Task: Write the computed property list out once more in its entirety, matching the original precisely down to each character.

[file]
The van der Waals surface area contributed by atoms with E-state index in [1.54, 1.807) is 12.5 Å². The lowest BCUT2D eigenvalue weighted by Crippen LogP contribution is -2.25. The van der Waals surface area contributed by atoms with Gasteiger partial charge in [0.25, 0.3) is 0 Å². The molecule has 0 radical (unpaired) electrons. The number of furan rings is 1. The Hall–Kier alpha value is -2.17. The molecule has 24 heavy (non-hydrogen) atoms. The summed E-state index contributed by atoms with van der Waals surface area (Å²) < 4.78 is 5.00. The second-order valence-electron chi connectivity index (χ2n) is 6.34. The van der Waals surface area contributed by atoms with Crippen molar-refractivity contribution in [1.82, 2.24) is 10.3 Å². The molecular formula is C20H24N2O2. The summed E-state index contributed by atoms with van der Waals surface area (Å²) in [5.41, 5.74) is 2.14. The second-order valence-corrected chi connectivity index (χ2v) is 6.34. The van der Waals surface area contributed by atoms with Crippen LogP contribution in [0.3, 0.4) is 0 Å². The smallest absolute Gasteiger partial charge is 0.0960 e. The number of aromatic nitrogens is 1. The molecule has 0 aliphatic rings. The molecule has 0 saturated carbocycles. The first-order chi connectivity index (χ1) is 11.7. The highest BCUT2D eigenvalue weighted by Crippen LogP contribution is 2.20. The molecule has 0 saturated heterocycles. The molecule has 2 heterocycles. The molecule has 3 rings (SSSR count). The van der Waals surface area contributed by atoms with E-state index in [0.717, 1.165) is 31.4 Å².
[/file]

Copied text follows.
The van der Waals surface area contributed by atoms with E-state index in [1.54, 1.807) is 12.5 Å². The lowest BCUT2D eigenvalue weighted by Crippen LogP contribution is -2.25. The van der Waals surface area contributed by atoms with Gasteiger partial charge in [0.25, 0.3) is 0 Å². The molecule has 0 radical (unpaired) electrons. The number of furan rings is 1. The Hall–Kier alpha value is -2.17. The molecule has 24 heavy (non-hydrogen) atoms. The summed E-state index contributed by atoms with van der Waals surface area (Å²) < 4.78 is 5.00. The second-order valence-electron chi connectivity index (χ2n) is 6.34. The van der Waals surface area contributed by atoms with Crippen molar-refractivity contribution in [1.82, 2.24) is 10.3 Å². The molecular formula is C20H24N2O2. The summed E-state index contributed by atoms with van der Waals surface area (Å²) in [5.41, 5.74) is 2.14. The second-order valence-corrected chi connectivity index (χ2v) is 6.34. The van der Waals surface area contributed by atoms with Crippen LogP contribution in [0.3, 0.4) is 0 Å². The smallest absolute Gasteiger partial charge is 0.0960 e. The number of aromatic nitrogens is 1. The molecule has 0 aliphatic rings. The molecule has 0 saturated carbocycles. The first-order chi connectivity index (χ1) is 11.7. The highest BCUT2D eigenvalue weighted by Crippen LogP contribution is 2.20. The molecule has 0 saturated heterocycles. The molecule has 2 heterocycles. The molecule has 3 rings (SSSR count). The van der Waals surface area contributed by atoms with E-state index in [0.717, 1.165) is 31.4 Å².